What a flat six that was… the batsman has nailed the shot… seeing some serious power hitting, today...
Power hitting in cricket is often associated more with brute force, and less with the technical parameters of the shot. It is a well-known fact that timing the ball to perfection is the best way to get maximum outcome from a cricketing shot. Bat speed, ball impact location, downswing, launch angle, and bat twist during impact play a very important role in perfecting a shot.
The bat twist on the hand during the ball impact occurs due to a number of reasons, such as the speed of the incoming ball, impact of the ball away from the sweet spot region, grip on the handle, body weight balance, footwork, etc. The batsman may be well aware of the gaps in the field, but if the bat twists in the hand during ball impact, the ball may very well take an unintended trajectory - straight to the opposition fielders.
Sometimes, bat twist is incorrectly referenced to the intentional off-slice or leg flick from the batsman.
The gap: Intent vs. actual trajectory of the ball
Bat twist during the ball impact is less spoken in analysis as it is difficult to perceive when the twist is not large enough to be apparent for the viewers and commentators. So, the twist is not often noticed in the fast-paced motion of the game.
While the slow-mo cameras give some idea to the viewers on the twist, it is challenged by other factors like effectiveness, availability, and the angle of the camera with respect to the shot. Also, the natural reaction of the batsman to rectify the twist immediately after the impact makes it even harder to diagnose the effect of the twist on the shot. The parameter comes into a greater effect in power hitting, when the batsman plays a lofted shot and it often ends up being caught by the fielder due to the bat twist.
Before we begin to find solutions to overcome the bat twist, let us look at the main cause for why the bat turns in the hand while playing a shot.
The sweet spot region on the bat produces the least vibration during the ball impact and hence the least twist on the bat. Any impact away from the sweet spot or the mid-line region of the bat increases the overall vibration. This causes reduction in the ball speed and a decrease in the accuracy of the shot placement due the effect of the twist in the hand. The same is amplified during a power hitting.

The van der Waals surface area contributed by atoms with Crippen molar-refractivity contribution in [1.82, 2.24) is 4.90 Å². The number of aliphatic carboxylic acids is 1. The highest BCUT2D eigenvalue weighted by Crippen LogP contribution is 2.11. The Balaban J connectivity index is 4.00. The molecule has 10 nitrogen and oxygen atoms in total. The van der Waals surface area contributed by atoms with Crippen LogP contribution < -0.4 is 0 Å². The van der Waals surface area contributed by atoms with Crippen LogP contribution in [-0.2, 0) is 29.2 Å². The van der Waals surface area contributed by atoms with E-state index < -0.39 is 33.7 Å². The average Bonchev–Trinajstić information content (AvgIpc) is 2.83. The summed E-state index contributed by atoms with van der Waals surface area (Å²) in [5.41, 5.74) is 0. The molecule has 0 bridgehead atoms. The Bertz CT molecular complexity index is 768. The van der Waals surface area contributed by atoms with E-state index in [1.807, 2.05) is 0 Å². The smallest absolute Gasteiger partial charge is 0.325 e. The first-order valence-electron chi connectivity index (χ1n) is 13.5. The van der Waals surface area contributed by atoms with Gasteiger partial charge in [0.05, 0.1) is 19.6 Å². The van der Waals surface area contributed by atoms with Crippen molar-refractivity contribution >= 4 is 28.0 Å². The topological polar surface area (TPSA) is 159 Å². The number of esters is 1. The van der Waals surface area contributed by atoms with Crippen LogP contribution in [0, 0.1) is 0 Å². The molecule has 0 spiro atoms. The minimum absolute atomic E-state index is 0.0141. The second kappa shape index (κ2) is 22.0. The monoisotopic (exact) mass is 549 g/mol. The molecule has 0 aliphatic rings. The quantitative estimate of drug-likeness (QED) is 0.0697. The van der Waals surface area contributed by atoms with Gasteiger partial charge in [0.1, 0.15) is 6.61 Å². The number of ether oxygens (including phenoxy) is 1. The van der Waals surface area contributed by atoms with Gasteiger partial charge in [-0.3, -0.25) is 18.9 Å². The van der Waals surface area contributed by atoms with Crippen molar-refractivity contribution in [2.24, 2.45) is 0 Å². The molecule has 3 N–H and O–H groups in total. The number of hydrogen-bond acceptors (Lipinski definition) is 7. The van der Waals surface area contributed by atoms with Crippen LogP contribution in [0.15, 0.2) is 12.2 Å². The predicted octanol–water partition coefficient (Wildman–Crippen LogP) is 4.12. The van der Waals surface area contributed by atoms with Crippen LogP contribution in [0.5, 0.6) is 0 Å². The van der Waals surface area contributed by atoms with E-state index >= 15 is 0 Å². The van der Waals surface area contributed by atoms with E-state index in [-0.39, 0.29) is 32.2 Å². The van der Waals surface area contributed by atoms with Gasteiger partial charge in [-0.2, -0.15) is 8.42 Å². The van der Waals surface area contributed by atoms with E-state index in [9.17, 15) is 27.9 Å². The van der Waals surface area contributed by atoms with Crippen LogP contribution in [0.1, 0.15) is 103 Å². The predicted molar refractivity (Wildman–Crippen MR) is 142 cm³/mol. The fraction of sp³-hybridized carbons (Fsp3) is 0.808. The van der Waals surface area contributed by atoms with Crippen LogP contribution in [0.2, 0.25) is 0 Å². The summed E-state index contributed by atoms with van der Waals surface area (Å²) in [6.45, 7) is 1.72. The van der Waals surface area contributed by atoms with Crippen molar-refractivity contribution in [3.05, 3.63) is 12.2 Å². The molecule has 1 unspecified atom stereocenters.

While the emphasis on timing can never be overstated, training academies also advocate arm strengthening exercises and using a firm hand grip to reduce the effect of twist in the event of not middling the ball. Oval shaped batting handle grips also help in reducing the gaps between the gloves and the handle. Having proper body balance and footwork will further help in reducing the effect of the vibration.
Measuring bat twist:
Understanding the level of bat twist will help in determining the necessary corrective action plan to reduce the effect. The negative or positive twist will also help in adjusting the batting stance and the bat face angle against bowlers. When the parameter is calibrated over a period of time, it will help in bench-marking and personalizing the technique for different bowlers and bowling conditions. Spektacom’s PowerBat uses smart sensor technology that provides real-time information on the bat twist, speed, ball impact location, and the power generated for every shot played. The aggregated data can then be sliced & diced and compared & contrasted against time, sessions, and bowlers.